It’s worth mentioning that the derogatory meaning of faggot has not fully infiltrated the United Kingdom from the USA; whenever my Dad called me a ‘bad-tempered faggot-face’ when I was being a wingey child (which was probably often), he wasn’t meaning I had the face of camp man. Or maybe he was…

I didn’t think faggots are that popular these days, but on a recent trip to Swansea, I noticed that every single butcher in the market sold them. They are also still very popular in the black country. It is still possible to buy Mr Brain’s faggots in onion gravy in supermarkets, but they apparently bear little resemblance to proper faggots; though I have to say, I had never eaten or cooked them before.

Faggots were invented as a way of using up all the offcuts and offal from butchers’ pig carcasses, they contain some breadcrumbs to both absorb some of the fat and to ‘cut’ the strong offal flavours. They have been dubbed Britain’s first take-away fast food by some, because faggots were sold at the end of the day for hungry workers to pick up on their way home after a hard day’s graft.

Two things that might put you off making/eating faggots are the offal and the caul fat, but don’t let it; offal cuts are very delicious. The strange lacy caul fat looks a bit strange at first, but it crisps up nicely on top as the faggots brown in the oven. It’s not hard to get caul fat; your local butcher should have some, and it should be very cheap or even free, though you may need to give them a bit of notice. Jane says that to get caul ‘you will need to go to a small family butcher, preferably an older man, who really understands meat’. To use it, just soak it in water so that it can unfurl and be much easier to handle.
Caul fat

As you can tell by the title of this post, faggots are traditionally served with peas. Good Lady Grigson suggests #4 Green Peas in the summer and #295 Purée of Dried Peas with Green Peppercorns in the winter, but I wanted to serve it with a classic pease pudding (but you’ll have to wait for the next post for that recipe).

These faggots are made using pork belly and pig’s liver, but you can use any offal such as heart or kidney. Likewise, you could exchange the pork belly for another cut – just be careful to either use a fatty cut or add some streaky bacon to increase the fat content.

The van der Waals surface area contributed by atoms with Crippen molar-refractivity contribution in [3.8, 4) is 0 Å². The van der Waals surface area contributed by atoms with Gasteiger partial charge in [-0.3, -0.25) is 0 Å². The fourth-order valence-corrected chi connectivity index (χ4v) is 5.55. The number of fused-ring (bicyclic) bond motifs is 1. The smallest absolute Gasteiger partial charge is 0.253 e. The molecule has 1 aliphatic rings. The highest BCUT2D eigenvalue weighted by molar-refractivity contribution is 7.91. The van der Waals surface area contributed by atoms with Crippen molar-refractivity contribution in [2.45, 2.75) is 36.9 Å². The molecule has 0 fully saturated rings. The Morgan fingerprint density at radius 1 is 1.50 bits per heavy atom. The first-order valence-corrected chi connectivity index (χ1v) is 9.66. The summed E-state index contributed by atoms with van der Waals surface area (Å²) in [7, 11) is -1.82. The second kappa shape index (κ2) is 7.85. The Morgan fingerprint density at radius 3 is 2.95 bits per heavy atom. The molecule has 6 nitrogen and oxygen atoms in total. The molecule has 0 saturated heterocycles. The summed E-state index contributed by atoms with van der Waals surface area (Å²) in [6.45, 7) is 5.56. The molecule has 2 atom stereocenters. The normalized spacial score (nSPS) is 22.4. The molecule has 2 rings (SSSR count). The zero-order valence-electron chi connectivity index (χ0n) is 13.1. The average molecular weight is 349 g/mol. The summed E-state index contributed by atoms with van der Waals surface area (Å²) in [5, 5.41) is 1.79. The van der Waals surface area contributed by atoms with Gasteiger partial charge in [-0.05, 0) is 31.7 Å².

Here’s how to make this ‘good-tempered dish’:

Mince (or ask your butcher to mince) one pound of pig’s liver and 10 ounces of belly of pork and toss into a frying pan along with two chopped onions and a chopped clove of garlic and cook them gently for about half an hour.
Try to not allow the meat or onions to take on any brown colour. Strain off the juices into a bowl and set them aside. Mix the meaty mixture with four chopped sage leaves (or a teaspoon of dried sage), half a teaspoon of ground mace, two medium eggs and enough breadcrumbs to make ‘a firm, easy-to-handle mixture’. I used four ounces. Have a taste of the mixture and season appropriately with salt and pepper.

Form the mixture into balls weighing two ounces apiece, then spread out the soaked caul fat and cut it into approximate five inch square pieces. Wrap each meatball in the pieces of caul fat and arrange them in a shallow baking dish.
Pour in a quarter of a pint of pork, beef or veal stock and bake for 40 to 60 minutes. Twenty minutes or so before the end of the cooking time strain the cooking juices into the reserved liquor from earlier and stand the bowl in a larger bowl filled with ice cubes so that the fat quickly rises to the top and can be skimmed off. Return the liquid to the cooking faggots 5 minutes for the final five minutes of cooking.

#373 Faggots and Peas. These were very good – the texture of the faggots were quite mealy due to the liver in there and the mace gave them a real taste of haggis. I would definitely give these a go again, but perhaps with some other offal cuts. 7.5/10